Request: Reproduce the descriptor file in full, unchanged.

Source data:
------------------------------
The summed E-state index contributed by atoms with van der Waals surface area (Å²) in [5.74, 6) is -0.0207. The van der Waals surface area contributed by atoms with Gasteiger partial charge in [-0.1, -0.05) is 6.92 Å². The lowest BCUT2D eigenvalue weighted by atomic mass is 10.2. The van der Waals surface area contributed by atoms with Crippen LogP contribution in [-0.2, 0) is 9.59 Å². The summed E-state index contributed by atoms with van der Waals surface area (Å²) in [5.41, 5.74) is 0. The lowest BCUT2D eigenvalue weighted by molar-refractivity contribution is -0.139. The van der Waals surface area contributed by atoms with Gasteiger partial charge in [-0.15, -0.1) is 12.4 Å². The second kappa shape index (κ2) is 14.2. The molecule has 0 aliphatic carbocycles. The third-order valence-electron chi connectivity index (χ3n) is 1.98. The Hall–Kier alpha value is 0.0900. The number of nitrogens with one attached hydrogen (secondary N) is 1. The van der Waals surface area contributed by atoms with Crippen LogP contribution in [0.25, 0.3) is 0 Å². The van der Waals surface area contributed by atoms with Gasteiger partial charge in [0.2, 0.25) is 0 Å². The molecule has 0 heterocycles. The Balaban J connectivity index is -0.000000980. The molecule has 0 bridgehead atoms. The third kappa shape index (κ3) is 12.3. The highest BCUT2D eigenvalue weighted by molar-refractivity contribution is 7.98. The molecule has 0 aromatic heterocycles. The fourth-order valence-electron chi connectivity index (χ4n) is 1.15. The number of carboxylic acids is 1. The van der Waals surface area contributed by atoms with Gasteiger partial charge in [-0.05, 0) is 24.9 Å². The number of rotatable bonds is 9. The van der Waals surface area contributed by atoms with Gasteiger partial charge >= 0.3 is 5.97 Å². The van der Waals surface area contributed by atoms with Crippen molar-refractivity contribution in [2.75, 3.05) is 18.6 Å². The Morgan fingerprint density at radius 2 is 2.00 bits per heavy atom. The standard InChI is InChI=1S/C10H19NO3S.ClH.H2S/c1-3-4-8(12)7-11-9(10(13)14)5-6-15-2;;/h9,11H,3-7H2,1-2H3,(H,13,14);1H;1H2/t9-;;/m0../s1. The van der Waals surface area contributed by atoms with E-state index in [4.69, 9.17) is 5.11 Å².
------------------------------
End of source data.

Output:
The summed E-state index contributed by atoms with van der Waals surface area (Å²) in [5.74, 6) is -0.0207. The van der Waals surface area contributed by atoms with Gasteiger partial charge in [-0.1, -0.05) is 6.92 Å². The lowest BCUT2D eigenvalue weighted by atomic mass is 10.2. The van der Waals surface area contributed by atoms with Crippen LogP contribution in [-0.2, 0) is 9.59 Å². The summed E-state index contributed by atoms with van der Waals surface area (Å²) in [5.41, 5.74) is 0. The lowest BCUT2D eigenvalue weighted by molar-refractivity contribution is -0.139. The van der Waals surface area contributed by atoms with Gasteiger partial charge in [-0.15, -0.1) is 12.4 Å². The second kappa shape index (κ2) is 14.2. The molecule has 0 aliphatic carbocycles. The third-order valence-electron chi connectivity index (χ3n) is 1.98. The Hall–Kier alpha value is 0.0900. The number of nitrogens with one attached hydrogen (secondary N) is 1. The van der Waals surface area contributed by atoms with Crippen LogP contribution in [0.25, 0.3) is 0 Å². The van der Waals surface area contributed by atoms with Gasteiger partial charge in [0.2, 0.25) is 0 Å². The molecule has 0 heterocycles. The Balaban J connectivity index is -0.000000980. The molecule has 0 bridgehead atoms. The third kappa shape index (κ3) is 12.3. The highest BCUT2D eigenvalue weighted by molar-refractivity contribution is 7.98. The molecule has 0 aromatic heterocycles. The fourth-order valence-electron chi connectivity index (χ4n) is 1.15. The number of carboxylic acids is 1. The van der Waals surface area contributed by atoms with Gasteiger partial charge in [-0.05, 0) is 24.9 Å². The number of rotatable bonds is 9. The van der Waals surface area contributed by atoms with Gasteiger partial charge >= 0.3 is 5.97 Å². The van der Waals surface area contributed by atoms with Crippen molar-refractivity contribution in [2.75, 3.05) is 18.6 Å². The Morgan fingerprint density at radius 2 is 2.00 bits per heavy atom. The standard InChI is InChI=1S/C10H19NO3S.ClH.H2S/c1-3-4-8(12)7-11-9(10(13)14)5-6-15-2;;/h9,11H,3-7H2,1-2H3,(H,13,14);1H;1H2/t9-;;/m0../s1. The van der Waals surface area contributed by atoms with E-state index in [4.69, 9.17) is 5.11 Å².